“For if I should” (said He)
“Bestow this jewel also on my creature,
He would adore my gifts instead of me,
And rest in nature, not the God of nature:
So both should losers be.
“Yet let him keep the rest,
But keep them with repining restlessness;
Let him be rich and weary, that at least,
If goodness lead him not, yet weariness
May toss him to my breast.”
– George Herbert
I believe in stories more than advice. In other words, I believe that a light is shined on our way forward, not when we finally hear the exact, right piece of advice, but when someone shares their story with us.
True stories contain all of the messy, untranslateable details of a life. Somehow, they also point us toward the maker of life.
I wish I could tell you how to live without the kind of community I described earlier this week. I wish I could tell you how to get it back. I even wish I could tell you that developing that kind of community in your own setting is the most important use of your time. But I can’t tell you these things.
If this whole Jesus-following-way-of-life is truly a relationship (as I’ve been hearing all my life) then we need to stop comparing our circumstances with everyone else’s. My marriage to Jonathan is fifteen-years-old (or fifteen-years-good), and it makes no sense for me to look at those still-awkward newlyweds and wonder why our lives are so different. Other than the fruits of the spirit, I’m not sure there are many things we can point to in order to say “that is a good Christian life” and “that is not.” At times Jesus walks us through joy and other times he walks us through trouble, but we can be confident in both that he has not and will not abandon us.
I lived in community for ten years, and it was good and it was painful, and I hope I haven’t said goodbye to that way of life forever. I could beat my head against my Bible wondering why my life no longer looks like that and how to get it back, or I can accept that when God empties our lives he also fills them up again. Not with the things we are missing, necessarily, but with himself.
In this world, we are wanderers. And that is not always a bad thing, not always a sin thing. We can wander quite a distance pursuing the good things of God’s kingdom on earth. Still, there’s little rest in wandering, and God knows we need rest. But where to find it?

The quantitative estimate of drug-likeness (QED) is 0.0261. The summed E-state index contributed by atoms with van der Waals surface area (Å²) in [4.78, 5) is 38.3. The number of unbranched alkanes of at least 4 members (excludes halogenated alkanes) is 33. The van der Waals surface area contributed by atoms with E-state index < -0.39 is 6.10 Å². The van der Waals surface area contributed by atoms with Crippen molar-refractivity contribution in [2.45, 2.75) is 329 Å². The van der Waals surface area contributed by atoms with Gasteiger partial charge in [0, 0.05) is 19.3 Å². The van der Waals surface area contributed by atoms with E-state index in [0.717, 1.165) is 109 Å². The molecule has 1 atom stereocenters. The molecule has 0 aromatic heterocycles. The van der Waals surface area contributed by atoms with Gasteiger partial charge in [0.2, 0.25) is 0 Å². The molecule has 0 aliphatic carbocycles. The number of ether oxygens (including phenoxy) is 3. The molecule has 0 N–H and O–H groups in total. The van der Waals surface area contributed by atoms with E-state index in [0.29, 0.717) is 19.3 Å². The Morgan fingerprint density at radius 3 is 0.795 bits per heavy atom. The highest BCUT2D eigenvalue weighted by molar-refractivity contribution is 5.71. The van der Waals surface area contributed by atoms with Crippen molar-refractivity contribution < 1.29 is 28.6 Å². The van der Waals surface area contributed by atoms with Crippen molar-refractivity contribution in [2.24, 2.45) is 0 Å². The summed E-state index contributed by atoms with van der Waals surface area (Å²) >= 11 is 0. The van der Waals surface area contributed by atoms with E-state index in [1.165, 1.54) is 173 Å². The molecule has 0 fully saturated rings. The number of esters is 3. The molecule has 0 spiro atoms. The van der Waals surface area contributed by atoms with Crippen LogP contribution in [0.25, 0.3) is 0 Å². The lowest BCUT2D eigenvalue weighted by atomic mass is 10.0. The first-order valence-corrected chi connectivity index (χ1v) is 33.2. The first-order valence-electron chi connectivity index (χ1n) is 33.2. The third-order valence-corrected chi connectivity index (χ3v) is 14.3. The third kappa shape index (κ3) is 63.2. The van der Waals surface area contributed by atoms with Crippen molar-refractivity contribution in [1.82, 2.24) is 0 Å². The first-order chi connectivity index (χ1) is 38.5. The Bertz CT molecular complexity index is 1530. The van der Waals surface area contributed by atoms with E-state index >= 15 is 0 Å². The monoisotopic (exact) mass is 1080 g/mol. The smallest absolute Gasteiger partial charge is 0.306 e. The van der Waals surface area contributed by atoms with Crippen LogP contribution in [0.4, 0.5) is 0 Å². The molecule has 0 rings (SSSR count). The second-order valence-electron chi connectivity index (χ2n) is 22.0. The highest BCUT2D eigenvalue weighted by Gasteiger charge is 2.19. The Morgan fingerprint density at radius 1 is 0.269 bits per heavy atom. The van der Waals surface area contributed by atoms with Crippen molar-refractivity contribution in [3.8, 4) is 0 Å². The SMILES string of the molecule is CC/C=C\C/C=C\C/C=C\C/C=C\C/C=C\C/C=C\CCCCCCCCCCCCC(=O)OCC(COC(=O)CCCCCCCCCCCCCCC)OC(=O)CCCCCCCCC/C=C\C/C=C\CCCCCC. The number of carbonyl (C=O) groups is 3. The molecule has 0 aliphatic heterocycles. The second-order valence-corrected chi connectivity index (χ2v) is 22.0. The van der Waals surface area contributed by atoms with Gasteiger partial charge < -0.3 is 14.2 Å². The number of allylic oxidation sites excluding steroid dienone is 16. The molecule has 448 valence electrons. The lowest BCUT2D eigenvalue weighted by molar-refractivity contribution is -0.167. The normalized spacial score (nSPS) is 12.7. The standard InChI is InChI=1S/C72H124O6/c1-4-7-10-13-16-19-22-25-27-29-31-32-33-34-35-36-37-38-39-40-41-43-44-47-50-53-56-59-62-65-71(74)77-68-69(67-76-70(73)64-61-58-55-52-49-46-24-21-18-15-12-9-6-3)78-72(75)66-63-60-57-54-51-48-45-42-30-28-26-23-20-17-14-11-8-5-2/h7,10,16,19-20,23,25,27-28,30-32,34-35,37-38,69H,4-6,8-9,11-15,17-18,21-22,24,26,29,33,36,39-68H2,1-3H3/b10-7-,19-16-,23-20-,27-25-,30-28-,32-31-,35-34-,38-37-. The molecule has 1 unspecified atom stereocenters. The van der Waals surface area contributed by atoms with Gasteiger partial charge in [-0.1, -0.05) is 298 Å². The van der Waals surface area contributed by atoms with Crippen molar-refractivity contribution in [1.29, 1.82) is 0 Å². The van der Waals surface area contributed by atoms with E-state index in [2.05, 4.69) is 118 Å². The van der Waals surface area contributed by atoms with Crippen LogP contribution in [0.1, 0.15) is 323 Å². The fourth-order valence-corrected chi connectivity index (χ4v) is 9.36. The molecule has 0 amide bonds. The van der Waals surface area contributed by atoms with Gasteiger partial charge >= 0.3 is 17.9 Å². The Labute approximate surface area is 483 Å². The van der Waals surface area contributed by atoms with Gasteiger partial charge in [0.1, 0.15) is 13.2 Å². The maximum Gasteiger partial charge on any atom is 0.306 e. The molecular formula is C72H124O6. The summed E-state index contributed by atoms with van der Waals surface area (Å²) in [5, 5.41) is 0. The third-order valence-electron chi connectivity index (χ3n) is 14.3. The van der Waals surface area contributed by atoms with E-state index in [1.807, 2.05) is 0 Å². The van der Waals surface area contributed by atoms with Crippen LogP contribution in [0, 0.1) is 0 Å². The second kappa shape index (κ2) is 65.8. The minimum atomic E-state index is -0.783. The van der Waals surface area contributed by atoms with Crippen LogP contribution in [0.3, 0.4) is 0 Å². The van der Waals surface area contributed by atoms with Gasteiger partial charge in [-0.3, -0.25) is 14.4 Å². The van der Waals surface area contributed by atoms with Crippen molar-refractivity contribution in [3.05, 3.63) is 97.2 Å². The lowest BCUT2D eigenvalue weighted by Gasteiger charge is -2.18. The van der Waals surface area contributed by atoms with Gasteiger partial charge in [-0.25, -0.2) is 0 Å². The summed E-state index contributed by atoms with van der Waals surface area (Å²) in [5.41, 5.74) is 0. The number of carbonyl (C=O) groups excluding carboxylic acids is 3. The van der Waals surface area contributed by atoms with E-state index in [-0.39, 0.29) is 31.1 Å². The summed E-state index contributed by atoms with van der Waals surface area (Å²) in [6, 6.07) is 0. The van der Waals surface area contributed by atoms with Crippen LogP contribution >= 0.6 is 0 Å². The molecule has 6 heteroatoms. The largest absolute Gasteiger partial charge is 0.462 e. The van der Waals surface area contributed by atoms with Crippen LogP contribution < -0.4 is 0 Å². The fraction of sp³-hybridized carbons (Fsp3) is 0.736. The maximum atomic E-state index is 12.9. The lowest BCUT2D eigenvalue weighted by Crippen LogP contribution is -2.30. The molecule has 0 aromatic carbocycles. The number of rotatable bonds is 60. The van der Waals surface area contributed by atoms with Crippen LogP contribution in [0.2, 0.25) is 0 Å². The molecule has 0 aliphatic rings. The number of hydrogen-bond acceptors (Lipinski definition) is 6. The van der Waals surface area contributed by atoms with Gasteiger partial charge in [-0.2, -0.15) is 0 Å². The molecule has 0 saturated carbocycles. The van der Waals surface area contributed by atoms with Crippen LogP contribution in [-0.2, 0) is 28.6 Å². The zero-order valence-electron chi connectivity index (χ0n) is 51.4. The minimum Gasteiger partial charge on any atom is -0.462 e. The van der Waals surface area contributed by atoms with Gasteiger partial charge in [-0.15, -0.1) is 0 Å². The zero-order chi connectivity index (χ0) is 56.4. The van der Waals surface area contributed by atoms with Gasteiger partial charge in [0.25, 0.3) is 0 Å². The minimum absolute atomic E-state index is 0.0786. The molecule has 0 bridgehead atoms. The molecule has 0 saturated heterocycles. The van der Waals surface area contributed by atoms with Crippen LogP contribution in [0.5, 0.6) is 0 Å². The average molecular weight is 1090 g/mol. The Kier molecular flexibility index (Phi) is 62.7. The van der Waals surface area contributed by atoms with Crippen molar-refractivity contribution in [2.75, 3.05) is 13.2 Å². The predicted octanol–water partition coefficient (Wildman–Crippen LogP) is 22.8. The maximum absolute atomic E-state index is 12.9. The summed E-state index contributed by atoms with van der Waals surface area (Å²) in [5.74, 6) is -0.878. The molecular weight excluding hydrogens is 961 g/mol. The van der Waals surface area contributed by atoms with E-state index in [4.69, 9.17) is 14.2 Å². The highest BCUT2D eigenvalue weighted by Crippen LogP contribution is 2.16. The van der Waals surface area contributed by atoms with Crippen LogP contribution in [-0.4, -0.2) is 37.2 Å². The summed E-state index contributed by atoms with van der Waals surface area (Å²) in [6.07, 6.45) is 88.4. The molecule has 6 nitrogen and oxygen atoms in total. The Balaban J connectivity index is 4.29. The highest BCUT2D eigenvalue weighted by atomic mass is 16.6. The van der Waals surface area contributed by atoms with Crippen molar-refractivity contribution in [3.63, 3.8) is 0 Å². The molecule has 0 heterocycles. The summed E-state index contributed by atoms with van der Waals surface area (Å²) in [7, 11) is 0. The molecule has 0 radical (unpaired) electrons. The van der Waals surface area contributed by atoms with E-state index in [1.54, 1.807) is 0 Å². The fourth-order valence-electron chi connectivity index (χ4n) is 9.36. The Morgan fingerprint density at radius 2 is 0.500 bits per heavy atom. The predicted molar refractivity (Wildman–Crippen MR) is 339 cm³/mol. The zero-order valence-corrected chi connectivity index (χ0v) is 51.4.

God’s people “wandered over mountain and hill and forgot their own resting place” (Jeremiah 50:6).
Sometimes we need silence and emptiness, loneliness and barrenness in order to remember. We need winter.
The four walls of my suburban existence can feel like a prison, but they have been just the thing for feeling the heavy, holy pressure of God’s hand on me.
“You hem me in – behind and before; you have laid your hand upon me. Such knowledge is too wonderful for me, too lofty for me to attain.”
Psalm 139: 5-6
Taken by Yours Truly at Chicago's Art Institute. This painting, with its people like stone columns, always reminds me that living in a crowd is not the same thing as living in community.
Our airplane tilts away over city rooftops, and I feel as if I am leaving home in order to return to a house. It is not an altogether blue feeling (it is a house inhabited by my favorite people, after all), but it is disorienting. An emotional confusion to match a physical one; as the plane banks, I can no longer tell if I am pointed toward ground or sky.
I’ve spent four days trying to understand what I left behind when I moved away from Chicago. It seems important to do this, because I do not yet know if my life is a straight line heading always away from it or a curve that will one day return. I think the only word for what has been lost is community, but that word seems beyond inadequate.
In Florida, when my husband leaves for a business trip, I lie awake wondering who I would call if one of the children had an accident or became suddenly ill. I know that there are people in our neighborhood and people in our church who would graciously, even eagerly, help out, but it would involve some tracking down of phone numbers and many apologies for having “bothered” them in the middle of the night.
Living in community meant that there were no apologies.
We frequently woke to midnight phone calls, whispered midnight prayers for friends in crisis, made beds on the floor for small children whose parents were racing to hospitals. I have rushed behind a curtain in the emergency room to find a friend sitting at my son’s bedside: the friend who held him down for the epi-pen, the friend who drove him to the hospital.
But community is so much more than a safety net.
It is a web of interdependence that is often uncomfortable, even painful. It is the downstairs neighbor who calls (again) because my children are pounding on her ceiling (again). It is the woman pushing the stroller down my street who asks me (again) for bus money. Walking near my old building this week, I saw her, remembered her, and was not at all surprised when she stopped me to ask for money. I passed her again on my last evening in Chicago, and she asked (again) for money. I hand over my bus pass knowing that she will always need, and I hope, for Jesus’ sake, that someone will always be there to give.
Community is trying to keep the kids quiet in the kitchen in order that the group of church ministry leaders meeting in the living room won’t be disturbed. Community is making the bed in the spare room for friends of friends. Community is waking up early to make them breakfast, too.
Community is being inconvenienced.
It is straightening up the living room in order to host a weekly gathering for a church small group when all you want to do is climb into bed. Community is when the unmarried, male graduate student from that same small group surprises you with home-cooked Indian food two weeks after your baby is born.
Community is life in abundance.
This is the gift of the one who made us (the one who said it is not good to be alone): to be poured out again and again in order to be filled again and again. Of course, I am not talking about martyring oneself so that bitterness and resentment destroy all hope of relationship. But I have seen that when I open my hands to give until it hurts I receive … oh, I receive so much in return.
On Sunday, I sat once again in my former church. I was joined by a friend, and we both had tears in our eyes just for the joy of sitting next to one another. She turned to me and whispered, “This is our life,” and I knew just what she meant.
This is our life: it is real, it is now, it is beautiful and difficult, and, above all else, it is shared.